This song is based on the 1968 film of the same name. It’s a WWII action-adventure spy film starring Clint Eastwood. I’ve actually seen it, it’s pretty good. Check it out on Netflix or something.
The Trooper from the Piece of Mind album (1983)
The Trooper is based on the Lord Tennyson poem, The Charge of the Light Brigade. It’s about the Battle of Balaclava during the Crimean War and written from the viewpoint of the slain soldiers. This is really the only song of theirs to ever get a lot of airplay, and it’s one of my favorites.
Aces High from the Powerslave album (1984)
Yet another song written by Steve Harris, Aces High tells the story of a dogfight between the British RAF and the German Luftwaffe during the Battle of Britain in 1940. Also, here’s a bit of trivia: The chorus contains an antimetabole. See if you can figure out what it is.
Rime of the Ancient Mariner (Part 1 Part 2)from the Powerslave album (1984)
Finally, we’ve reached my favorite song. In case you can’t tell from the name, Rime of the Ancient Mariner is based upon Samuel Taylor Coleridge’s poem of the same name. It very closely follows the text of the poem and contains two direct passages from it:
Day after day, day after day,
we stuck nor breath nor motion,
as idle as a painted ship upon a painted ocean.
Water, water everywhere and,
all the boards did shrink.
Water, water everywhere nor any drop to drink.
One after one by the star dogged moon,
too quick for groan or sigh.
Each turned his face with a ghastly pang,
and cursed me with his eye.
Four times fifty living men,
(and I heard nor sigh nor groan)
with heavy thump, a lifeless lump,
they dropped down one by one.
This song is epic. I will not count your life as a success until you know verily, the dread of the Albatross…
Montsegur from the Dance of Death album (2003)
After a few years with a different lead singer and some mostly pointless experimentation albums, Iron Maiden returned to form with 2000’s A Brave New World. In 2003, however, they got back to their historical songwriting roots with the Dance of Death album.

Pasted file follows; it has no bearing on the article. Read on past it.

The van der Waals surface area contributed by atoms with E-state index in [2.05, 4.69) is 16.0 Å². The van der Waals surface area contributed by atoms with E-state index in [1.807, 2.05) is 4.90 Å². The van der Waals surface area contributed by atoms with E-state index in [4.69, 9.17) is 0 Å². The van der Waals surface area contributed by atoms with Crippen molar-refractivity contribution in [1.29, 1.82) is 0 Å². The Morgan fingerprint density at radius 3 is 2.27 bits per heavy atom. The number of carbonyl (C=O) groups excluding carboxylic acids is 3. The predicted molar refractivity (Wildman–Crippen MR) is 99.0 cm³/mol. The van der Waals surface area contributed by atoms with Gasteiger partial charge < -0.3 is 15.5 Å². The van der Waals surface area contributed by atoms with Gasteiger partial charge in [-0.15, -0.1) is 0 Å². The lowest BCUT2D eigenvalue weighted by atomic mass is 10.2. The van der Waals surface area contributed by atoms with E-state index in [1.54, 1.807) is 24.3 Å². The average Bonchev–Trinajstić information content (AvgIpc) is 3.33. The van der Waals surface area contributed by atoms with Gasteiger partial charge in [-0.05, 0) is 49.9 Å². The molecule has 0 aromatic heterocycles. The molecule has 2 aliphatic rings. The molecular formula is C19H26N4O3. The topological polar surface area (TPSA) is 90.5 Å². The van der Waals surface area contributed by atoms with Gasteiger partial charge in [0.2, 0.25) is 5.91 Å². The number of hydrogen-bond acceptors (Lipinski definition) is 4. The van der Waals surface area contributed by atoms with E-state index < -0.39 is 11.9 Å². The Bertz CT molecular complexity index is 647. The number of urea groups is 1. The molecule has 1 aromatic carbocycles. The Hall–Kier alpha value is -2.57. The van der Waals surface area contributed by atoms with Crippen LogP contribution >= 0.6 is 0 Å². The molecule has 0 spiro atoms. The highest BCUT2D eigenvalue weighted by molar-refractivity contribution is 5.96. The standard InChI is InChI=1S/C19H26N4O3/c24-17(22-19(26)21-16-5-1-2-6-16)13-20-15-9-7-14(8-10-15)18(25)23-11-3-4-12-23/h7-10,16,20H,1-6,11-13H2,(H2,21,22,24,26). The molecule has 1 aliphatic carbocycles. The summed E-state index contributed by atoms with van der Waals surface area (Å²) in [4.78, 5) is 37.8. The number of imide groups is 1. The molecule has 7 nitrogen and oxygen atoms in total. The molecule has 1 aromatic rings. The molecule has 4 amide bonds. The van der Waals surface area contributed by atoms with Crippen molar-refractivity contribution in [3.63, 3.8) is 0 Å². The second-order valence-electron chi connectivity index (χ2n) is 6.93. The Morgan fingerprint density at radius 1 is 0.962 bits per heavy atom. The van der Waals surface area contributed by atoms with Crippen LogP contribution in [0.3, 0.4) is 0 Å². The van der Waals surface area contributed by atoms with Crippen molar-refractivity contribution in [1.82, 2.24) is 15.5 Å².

Montsegur was written after Bruce Dickinson visited Montsegur, sight of the Cathars last stronghold during the Albigensian Crusade in 1244. Rather than being a direct tale of the event, the song is written as a modern day tale with flashbacks to the history of the fort. The song also makes mention of the Knights Templar, based on a supposed connection with the Cathars.
The Longest Day from the A Matter of Life and Death album (2006)
This song is often considered a sequel to Paschendale. It’s about being a soldier during Operation Overlord on D-Day during the Battle of Normandy in WWII. the song received a lot of critical acclaim and was described by one critic as “brutal.” Not bad for a bunch of 50 year olds.
There are a lot more songs I could have written about, but I tried to hit the high points of their most popular songs. You could literally write a book on the subject matter of Iron Maiden songs, and perhaps one day I will. The fact remains that I wish my History or Classic Lit professors had just handed me a couple of Maiden albums and told me to go drink beer and listen, then return with a paper in a month, because that’s essentially what I do now. Up the Irons!